Photos celebrating 50 years of hip-hop style

Photos celebrating 50 years of hip-hop style
Take a look inside the new exhibition and book spotlighting half a century of sartorial innovation that erased the distinction between the street and the stage.

Hip hop’s penchant for remixing cultural touchstones crosses all disciplines – be it music, dance, video, fashion, or art – creating bridges from one generation to the next through shared references. With the new exhibition and book, Fresh Fly Fabulous: 50 Years of Hip Hop Style, Elena Romero and Elizabeth Way look back at half a century of sartorial innovation that began on the streets of the Bronx, and has risen to become a billion dollar global industry.

Spotlighting the originators, Fresh Fly Fabulous pays homage to designers like Dapper Dan, April Walker, and Karl Kani, Video Music Box’s Ralph McDaniels, and The Fever’s Sal Abbatiello, and explores the influence of queer culture, HBCUs, Ralph Lauren, and graffiti on hip hop style. There are chapters dedicated to hair, nails, and nameplates, as well as photos by luminaries including Jamel Shabazz, Janette Beckman, and Albert Watson that seamlessly blend street style with celebrity portraits.

Fresh Fly Fabulous: 50 Years of Hip Hop Style

Fresh Fly Fabulous: 50 Years of Hip Hop Style.

Salt-N-Pepa Janette Beckman

Salt-N-Pepa, NYC, 1987. Credit: Janette Beckman.

British photographer Janette Beckman remembers seeing Grandmaster Flash and the Furious Five when they came to play in London back in 1982. “They looked different from anyone else I’ve ever seen,” says Beckman, who had been chronicling the underground UK music scene for magazines like Melody Maker and The Face.

That Christmas, she visited New York and quickly found a new home chronicling the city’s budding hip hop industry. Working with indie labels like Def Jam, Sleeping Bag, and Next Plateau, Beckman shot album covers and promo photos for artists like Salt -N- Pepa, Gang Starr, and EPMD. 

She famous photographed Slick Rick with a gold crown, rope chains, rings, pistols, and teeth. “We hadn’t seen anything like that,” Beckman says, still dazzled by her early encounters with hip hop style. 

Run-D.M.C. Janette Beckman

Run-D.M.C., Hollis, Queens, 1984. Credit: Janette Beckman.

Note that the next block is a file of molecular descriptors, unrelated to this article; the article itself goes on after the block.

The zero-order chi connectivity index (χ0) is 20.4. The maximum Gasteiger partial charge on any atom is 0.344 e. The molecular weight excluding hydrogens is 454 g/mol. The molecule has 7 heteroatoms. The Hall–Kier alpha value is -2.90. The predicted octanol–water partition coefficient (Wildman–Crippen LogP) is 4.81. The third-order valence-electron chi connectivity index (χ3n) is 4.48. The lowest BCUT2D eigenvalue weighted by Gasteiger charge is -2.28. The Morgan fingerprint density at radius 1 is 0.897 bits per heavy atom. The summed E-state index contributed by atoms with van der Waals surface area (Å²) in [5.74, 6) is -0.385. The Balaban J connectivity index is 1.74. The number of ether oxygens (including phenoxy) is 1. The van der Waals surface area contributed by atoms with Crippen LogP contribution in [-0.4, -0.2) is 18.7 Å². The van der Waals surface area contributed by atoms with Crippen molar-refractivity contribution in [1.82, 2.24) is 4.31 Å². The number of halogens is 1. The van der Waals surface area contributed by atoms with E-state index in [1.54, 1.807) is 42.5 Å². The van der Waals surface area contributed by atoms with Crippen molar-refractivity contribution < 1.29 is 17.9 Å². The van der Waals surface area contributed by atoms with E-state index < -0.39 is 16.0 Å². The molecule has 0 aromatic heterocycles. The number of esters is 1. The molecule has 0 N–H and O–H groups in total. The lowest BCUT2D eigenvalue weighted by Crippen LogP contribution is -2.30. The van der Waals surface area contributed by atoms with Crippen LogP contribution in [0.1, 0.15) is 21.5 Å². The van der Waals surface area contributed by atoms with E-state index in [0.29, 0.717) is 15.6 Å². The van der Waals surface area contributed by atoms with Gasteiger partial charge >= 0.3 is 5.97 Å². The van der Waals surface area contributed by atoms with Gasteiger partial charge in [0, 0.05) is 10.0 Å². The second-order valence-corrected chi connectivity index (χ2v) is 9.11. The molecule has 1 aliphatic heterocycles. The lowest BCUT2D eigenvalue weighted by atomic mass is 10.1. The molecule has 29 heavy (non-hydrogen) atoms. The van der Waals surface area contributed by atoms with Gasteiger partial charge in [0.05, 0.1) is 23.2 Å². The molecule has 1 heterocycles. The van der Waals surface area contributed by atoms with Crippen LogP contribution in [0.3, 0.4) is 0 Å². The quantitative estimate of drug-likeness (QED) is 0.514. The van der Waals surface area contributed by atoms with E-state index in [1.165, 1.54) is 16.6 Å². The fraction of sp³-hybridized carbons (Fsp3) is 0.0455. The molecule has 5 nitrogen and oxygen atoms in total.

The Kidd Creole by Janette Beckman

The Kidd Creole of Grandmaster Flash and The Furious Five, NYC, 1980. Credit: Janette Beckman.

Slick Rick Jenette Beckman

Slick Rick, NYC, 1988. Credit: Janette Beckman.

“The belts with name plates leather hats, sneakers with the fat laces – it was a bit of relief,” she says. “At that time, London was punk, everyone was dressed in black leather jackets, a bit disheveled. It was a new wave coming in and everyone was happy to pose. They weren’t snarling, they were just doing cool poses. It was new and exciting.”

Beckman collaborated directly with artists and groups on the photoshoots, working free from photo crews, marketing teams, and stylists. Beckman points to the way hip hop erased the distinction between the street and the stage, noting how artists donned custom Dapper Dan outfits wherever they went. 

Jamel Shabazz hip-hop style

Credit: Jamel Shabazz.

Jamel Shabazz hip-hop style

Credit: Jamel Shabazz.

“I think that’s when hip hop fashion really began to influence how the crowd dressed,” says Beckman. “I took a photograph of Run-D.M.C. in 1984 and they set a standard that still works today. There were no stylists, no hair or make-up at any of my shoots. I would meet people on the street and they were wearing what they were wearing.”

Beckman points to hip hop’s passion for reinvention, whether it’s A Tribe Called Quest’s love for Afrocentric prints or a jaunt down to Canal Street for $20 Rolex knockoff of her own. “Everyone had their own look and it went with their music,” she says. “They’ve all interpreted it their own way because that’s what style is all about.”

GrandMixer DST Janette Beckman

GrandMixer DST, London, 1982. Credit: Janette Beckman.

Fresh Fly Fabulous: 50 Years of Hip Hop Style is on view through April 23, 2023, at the Museum at FIT New York.

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